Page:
mangrove ecosystems in the country. It is magnificent.
Feel like trying something completely different? Sanibel and Captiva are among the top shelling destinations in the world. What’s shelling, you ask? It’s just as it sounds; you
walk the beach gathering interesting and beautiful seashells. The difference here is that beaches like Bowman’s Beach on Sanibel or Blind Pass (Turner Beach) on Captiva will find
you ankle-deep in shells. More than 250 varieties wait to be discovered here, some of which are exceedingly rare, of scientific significance or even worth a few bucks. A large junonia shell, for example, can bring $150 at a local shell shop; someone finds one nearly every week. When you’ve finished collecting for the day, be sure to check out the
Bailey-Matthews National Shell Museum.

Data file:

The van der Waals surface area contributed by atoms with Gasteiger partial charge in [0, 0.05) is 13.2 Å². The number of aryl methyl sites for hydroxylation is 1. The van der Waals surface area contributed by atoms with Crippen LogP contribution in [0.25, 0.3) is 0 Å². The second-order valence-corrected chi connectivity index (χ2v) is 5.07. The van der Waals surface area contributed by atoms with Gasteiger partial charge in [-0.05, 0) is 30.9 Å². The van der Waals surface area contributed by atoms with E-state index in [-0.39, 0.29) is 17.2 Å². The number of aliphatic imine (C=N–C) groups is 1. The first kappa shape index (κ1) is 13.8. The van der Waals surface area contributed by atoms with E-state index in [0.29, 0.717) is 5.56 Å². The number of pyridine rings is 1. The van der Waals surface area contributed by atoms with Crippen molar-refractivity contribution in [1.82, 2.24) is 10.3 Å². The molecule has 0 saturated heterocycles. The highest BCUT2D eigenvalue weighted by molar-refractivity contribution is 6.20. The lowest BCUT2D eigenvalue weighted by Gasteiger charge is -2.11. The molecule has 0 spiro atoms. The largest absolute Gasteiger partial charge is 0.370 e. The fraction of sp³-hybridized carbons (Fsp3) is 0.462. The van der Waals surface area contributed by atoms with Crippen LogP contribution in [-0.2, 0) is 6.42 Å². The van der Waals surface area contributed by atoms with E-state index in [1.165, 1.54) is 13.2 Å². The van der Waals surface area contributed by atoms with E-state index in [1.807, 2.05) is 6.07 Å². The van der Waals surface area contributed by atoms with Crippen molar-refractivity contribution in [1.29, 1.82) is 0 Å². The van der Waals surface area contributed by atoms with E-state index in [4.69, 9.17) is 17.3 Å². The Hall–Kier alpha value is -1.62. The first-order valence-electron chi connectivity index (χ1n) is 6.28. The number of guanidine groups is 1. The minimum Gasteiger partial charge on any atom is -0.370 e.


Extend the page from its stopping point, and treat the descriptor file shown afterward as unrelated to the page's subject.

Happy as a Clam?
For some shell collectors, the best shell on the beach is not the perfect shell but rather one with a flaw, a little round hole and a true story that goes with it. That clam was murdered in cold blood. The clam was the victim of a carnivorous sea snail, and it wasn’t
a fair fight. The sea snail used its tongue as a secret weapon. The tongue, called a radula, drilled a small, round hole through the clam. Then its multitasking tongue sucked the nutritious life out of that mollusk.
You’re right; it’s a shell-eat-shell world out there. Buried-in-sand bivalves can be
found on all Gulf barrier islands. Pensacola Beach has a lot. Some shell collectors string them up as necklaces. The beaches of Sanibel Island near Fort Myers have shell abundance and variety, including many murdered clams.
Sanibel’s South Florida geography helps. Unlike other barrier islands in this area, Sanibel Island has an east-west beach that traps sought-after shells from southern waters, including the Caribbean.
Anglers, too, have plenty of options in these waters. Sea trout, redfish, and snook abound inside Pine Island Sound. On the Gulf side, tasty tripletail hang near buoy chains, sheepshead surround rock piles, and king mackerel cruise nearshore waters. Offshore, snapper, grouper, mahi, and tuna are on the menu while jack crevalle, summer flounder,